The classical fiqh was articulated by a group of Arab conquerors ruling over a large non-Muslim population.  It strikes a careful balance between securing Muslim dominance without so repressing the conquered populations that they revolt or (nearly as bad) convert en mass to Islam and thereby subjecting themselves to lower tax rates.  Likewise, the classical fiqh on its face allocate greater power to men than to women within marriage contracts and divorce proceedings (although again, it is not as brutally misygonistic as it is sometimes portrayed).  It litigation between Muslims and non-Muslims, Muslims clearly enjoy certain evidentiary and procedural advantages.  And so on.

At the end of the day, I don’t buy into either the Marxist critique of western law or the insipient one that I make against Islamic law in the proceeding paragraph.  Both systems, I believe, represent efforts to realize justice and decency in human relationships.  Both systems frequently fall short of their stated ideals.  I don’t want to overplay the similarities.  Shari’a rests on very different assumptions about legal ontology and epistemology as compared with western legal systems.  Both systems, however, have a dignity and wisdom that makes them worthy objects of study.

The implausibility of Hallaq’s asymetrical use of Marxism, however, brings home to me again the problem of employing critical theories sloppily.  The result is neither persuasive nor, ultimately, coherent.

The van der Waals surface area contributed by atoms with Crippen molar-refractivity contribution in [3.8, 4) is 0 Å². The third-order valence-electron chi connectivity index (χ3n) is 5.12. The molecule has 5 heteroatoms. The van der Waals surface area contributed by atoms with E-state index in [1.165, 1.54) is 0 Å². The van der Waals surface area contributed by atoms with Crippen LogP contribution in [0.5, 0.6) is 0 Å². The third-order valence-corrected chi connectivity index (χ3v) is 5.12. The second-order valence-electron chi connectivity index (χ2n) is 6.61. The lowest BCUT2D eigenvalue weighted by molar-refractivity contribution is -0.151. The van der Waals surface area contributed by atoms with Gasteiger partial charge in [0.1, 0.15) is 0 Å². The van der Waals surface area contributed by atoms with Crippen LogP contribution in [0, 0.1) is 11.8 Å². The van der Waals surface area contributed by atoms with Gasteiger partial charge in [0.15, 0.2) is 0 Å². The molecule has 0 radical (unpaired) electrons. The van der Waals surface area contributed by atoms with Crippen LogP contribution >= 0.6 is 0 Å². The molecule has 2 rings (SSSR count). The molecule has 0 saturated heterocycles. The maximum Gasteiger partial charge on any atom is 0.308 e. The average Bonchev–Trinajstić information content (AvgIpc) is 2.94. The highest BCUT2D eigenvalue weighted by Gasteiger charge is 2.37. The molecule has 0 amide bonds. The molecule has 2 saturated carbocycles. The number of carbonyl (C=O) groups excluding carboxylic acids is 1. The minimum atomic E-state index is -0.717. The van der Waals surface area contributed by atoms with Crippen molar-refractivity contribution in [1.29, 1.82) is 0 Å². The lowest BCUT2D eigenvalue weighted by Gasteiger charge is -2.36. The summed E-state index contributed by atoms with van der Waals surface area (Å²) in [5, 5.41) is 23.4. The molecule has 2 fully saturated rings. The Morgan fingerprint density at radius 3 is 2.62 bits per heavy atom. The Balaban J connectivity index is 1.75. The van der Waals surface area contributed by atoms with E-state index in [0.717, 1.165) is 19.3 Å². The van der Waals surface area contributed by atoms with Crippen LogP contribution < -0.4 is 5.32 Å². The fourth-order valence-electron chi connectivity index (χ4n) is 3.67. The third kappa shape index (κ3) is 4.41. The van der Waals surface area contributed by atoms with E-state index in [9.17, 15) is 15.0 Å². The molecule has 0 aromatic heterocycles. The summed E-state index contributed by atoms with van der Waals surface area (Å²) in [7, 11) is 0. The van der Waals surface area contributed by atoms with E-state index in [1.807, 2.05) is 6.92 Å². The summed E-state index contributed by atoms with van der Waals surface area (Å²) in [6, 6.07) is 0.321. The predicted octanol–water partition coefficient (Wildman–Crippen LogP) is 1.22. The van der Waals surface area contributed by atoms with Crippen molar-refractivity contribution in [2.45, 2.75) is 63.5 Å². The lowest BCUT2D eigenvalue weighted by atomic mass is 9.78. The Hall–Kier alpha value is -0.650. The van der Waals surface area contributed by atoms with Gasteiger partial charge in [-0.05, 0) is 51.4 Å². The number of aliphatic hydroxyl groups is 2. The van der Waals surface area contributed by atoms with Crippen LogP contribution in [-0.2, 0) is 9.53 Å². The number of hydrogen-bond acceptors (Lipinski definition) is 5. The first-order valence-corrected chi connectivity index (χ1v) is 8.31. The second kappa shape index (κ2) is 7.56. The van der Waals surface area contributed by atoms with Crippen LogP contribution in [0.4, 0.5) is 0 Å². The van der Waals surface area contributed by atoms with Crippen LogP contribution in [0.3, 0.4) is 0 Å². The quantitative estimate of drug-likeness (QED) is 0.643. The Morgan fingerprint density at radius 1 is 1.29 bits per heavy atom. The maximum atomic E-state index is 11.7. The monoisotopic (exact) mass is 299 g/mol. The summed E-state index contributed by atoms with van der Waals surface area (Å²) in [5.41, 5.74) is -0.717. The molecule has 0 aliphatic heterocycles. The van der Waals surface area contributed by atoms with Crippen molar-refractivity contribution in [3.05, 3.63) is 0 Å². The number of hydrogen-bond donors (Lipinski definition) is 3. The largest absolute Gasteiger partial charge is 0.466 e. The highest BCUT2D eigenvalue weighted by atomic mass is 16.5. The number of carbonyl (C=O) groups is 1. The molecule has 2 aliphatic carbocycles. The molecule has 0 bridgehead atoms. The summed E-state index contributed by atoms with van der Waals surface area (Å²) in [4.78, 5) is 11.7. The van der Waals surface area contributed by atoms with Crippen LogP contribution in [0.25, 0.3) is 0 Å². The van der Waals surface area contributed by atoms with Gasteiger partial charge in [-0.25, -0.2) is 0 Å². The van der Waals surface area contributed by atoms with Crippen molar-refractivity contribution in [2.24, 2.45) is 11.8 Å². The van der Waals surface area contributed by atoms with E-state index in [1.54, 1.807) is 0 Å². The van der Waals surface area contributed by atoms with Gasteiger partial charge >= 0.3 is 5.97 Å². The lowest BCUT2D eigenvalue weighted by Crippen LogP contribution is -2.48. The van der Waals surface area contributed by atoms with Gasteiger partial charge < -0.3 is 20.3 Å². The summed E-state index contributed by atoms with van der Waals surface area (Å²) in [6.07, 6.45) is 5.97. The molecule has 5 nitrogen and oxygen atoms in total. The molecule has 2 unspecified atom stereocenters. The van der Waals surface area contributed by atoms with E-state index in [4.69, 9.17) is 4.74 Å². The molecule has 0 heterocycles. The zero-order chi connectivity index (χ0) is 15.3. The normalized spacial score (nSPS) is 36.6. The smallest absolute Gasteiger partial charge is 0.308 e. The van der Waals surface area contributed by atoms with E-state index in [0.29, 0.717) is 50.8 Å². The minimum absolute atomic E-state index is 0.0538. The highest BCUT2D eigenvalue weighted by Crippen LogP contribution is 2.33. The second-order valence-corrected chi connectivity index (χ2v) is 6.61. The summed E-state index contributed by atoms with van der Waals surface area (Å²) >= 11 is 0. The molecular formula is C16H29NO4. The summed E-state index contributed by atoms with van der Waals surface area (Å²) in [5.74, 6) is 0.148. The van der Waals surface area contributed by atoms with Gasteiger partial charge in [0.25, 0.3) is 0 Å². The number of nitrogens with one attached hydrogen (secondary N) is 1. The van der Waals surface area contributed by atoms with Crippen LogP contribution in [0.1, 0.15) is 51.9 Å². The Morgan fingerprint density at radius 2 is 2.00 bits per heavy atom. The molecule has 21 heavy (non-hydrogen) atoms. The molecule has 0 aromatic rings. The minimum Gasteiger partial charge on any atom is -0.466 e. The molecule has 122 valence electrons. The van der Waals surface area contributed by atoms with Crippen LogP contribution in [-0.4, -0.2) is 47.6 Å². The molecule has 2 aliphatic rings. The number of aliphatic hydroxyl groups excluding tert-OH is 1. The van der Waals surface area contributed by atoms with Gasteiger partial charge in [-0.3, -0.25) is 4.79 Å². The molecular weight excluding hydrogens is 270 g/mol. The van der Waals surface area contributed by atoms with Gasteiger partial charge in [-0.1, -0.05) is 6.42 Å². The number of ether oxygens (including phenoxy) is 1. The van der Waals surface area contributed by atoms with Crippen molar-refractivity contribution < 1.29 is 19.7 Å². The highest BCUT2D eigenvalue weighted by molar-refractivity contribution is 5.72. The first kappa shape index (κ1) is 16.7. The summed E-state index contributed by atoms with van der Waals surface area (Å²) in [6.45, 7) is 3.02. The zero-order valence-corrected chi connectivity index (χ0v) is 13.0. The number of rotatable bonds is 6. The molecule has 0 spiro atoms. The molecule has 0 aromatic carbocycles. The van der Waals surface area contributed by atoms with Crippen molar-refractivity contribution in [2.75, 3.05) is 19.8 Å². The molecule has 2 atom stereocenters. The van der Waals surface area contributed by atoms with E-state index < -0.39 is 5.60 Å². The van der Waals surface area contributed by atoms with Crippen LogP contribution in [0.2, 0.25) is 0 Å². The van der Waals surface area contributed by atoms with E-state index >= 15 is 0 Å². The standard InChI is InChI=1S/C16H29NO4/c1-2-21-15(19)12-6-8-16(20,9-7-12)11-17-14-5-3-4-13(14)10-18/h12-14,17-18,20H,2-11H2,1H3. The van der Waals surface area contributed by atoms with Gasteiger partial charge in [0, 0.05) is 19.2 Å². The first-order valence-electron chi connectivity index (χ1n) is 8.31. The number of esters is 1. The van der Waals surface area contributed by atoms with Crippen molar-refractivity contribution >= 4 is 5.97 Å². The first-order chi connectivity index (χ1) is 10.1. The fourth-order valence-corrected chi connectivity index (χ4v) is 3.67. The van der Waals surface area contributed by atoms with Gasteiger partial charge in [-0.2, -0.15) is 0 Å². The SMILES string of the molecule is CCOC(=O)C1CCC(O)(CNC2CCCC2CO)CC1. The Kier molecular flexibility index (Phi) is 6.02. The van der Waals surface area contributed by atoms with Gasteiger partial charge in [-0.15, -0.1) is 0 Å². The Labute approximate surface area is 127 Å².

15 Responses to Critical Theory for Thee but Not For Me

  1. The other Bro Jones on September 1, 2009 at 1:35 pm

    It is Greek to me

  2. Dave on September 1, 2009 at 2:14 pm

    Very nice discussion, Nate. So what we really need is an ethics governing the use of critical theory. I’m no epistemological pacifist — these guns are made to be used. But I’m also tribal enough to agree that they should be used on one’s enemies, not on one’s friends.

    From that admittedly personal perspective, one can hardly blame the Mormon postmodernists who sent volleys in the direction of Mormon historians for not also directing their critical guns at traditional Mormon doctrines and thinking. Only academics argue about the wisdom of not shooting one’s friends.

  3. Frank McIntyre on September 1, 2009 at 2:31 pm

    “Only academics argue about the wisdom of not shooting one’s friends.”

    I like it.

  4. Nate Oman on September 1, 2009 at 2:50 pm

    “It is Greek to me”